March begins hummingbird season here in the South. Now , I don’t know if y’all are like me, but I am fascinated with hummingbirds. Here are some facts and tips for attracting them to your backyard.

  • There are 23 different varieties of hummingbird.
  • Ruby-Throated hummingbirds are the most common in the South. Rufous variety is found closer to the coast. Texas attracts Broad-tailed and Calliope varieties as well as the other 2.
  •  Flapping away at up to 90 beats per second burns up calories fast; to maintain their momentum, hummingbirds need to eat—a lot! To satisfy their speedy metabolisms, these busy birds consume half their body weight in bugs and nectar, feeding every 10-15 minutes and visiting 1,000-2,000 flowers per day
  • The Rufous Hummingbird flies 3000 miles from Alaska to Mexico twice a year!
  • Hummingbirds are the tiniest birds in the world
  • A hummingbird’s heart is 5 times bigger than a human’s in proportion to its body
  • A hummingbird breathes 20 times faster than a human
  • The hummingbird’s body temperature is 8 degrees higher than a human’s
  • Females pick their mates. Males are always brighter colored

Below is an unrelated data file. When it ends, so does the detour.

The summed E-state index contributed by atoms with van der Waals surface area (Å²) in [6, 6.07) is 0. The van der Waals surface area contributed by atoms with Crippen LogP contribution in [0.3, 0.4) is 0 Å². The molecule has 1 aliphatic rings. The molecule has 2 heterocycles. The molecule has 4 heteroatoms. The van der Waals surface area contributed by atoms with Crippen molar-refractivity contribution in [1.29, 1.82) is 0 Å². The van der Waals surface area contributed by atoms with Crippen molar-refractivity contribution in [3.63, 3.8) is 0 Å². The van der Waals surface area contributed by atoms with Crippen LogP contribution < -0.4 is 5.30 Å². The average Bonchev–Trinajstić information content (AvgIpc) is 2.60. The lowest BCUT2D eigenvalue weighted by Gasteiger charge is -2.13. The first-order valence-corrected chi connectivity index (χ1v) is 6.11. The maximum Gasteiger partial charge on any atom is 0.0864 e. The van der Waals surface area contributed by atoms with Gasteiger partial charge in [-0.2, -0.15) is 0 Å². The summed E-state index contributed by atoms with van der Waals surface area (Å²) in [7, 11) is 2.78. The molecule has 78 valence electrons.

• Hummingbird migration has already started along the Gulf Coast and will spread North thru mid to late April.
  • A popular “hummingbird garden” would include: Pink begonia, Billy Green fuchsia, Campfire coleus , Strawberry Drop coleus, Margarita sweet potato
  • If you are going to put out a feeder NO RED DYES IN YOUR NECTAR!!!! Don’t buy them, don’t do it. A simple home nectar recipe would be: 1/4 cup refined white sugar <Please do use refined white sugar. Honey can promote dangerous fungal growth. Organic, natural, and raw sugars contain levels of iron that could be harmful. Plain white table sugar is sucrose, which, when mixed with water, very closely mimics the chemical composition of natural nectar.>• 1 cup boiling water• Bowl• Spoon
  • Change the mixture and clean your feeder at least every 6 days. If the temperature crawls into the low to mid 80s, every 4. Anything over that every 1-2 days
  • A Go-Pro or a camera with a timer are great ways to get pics of this amazing bird!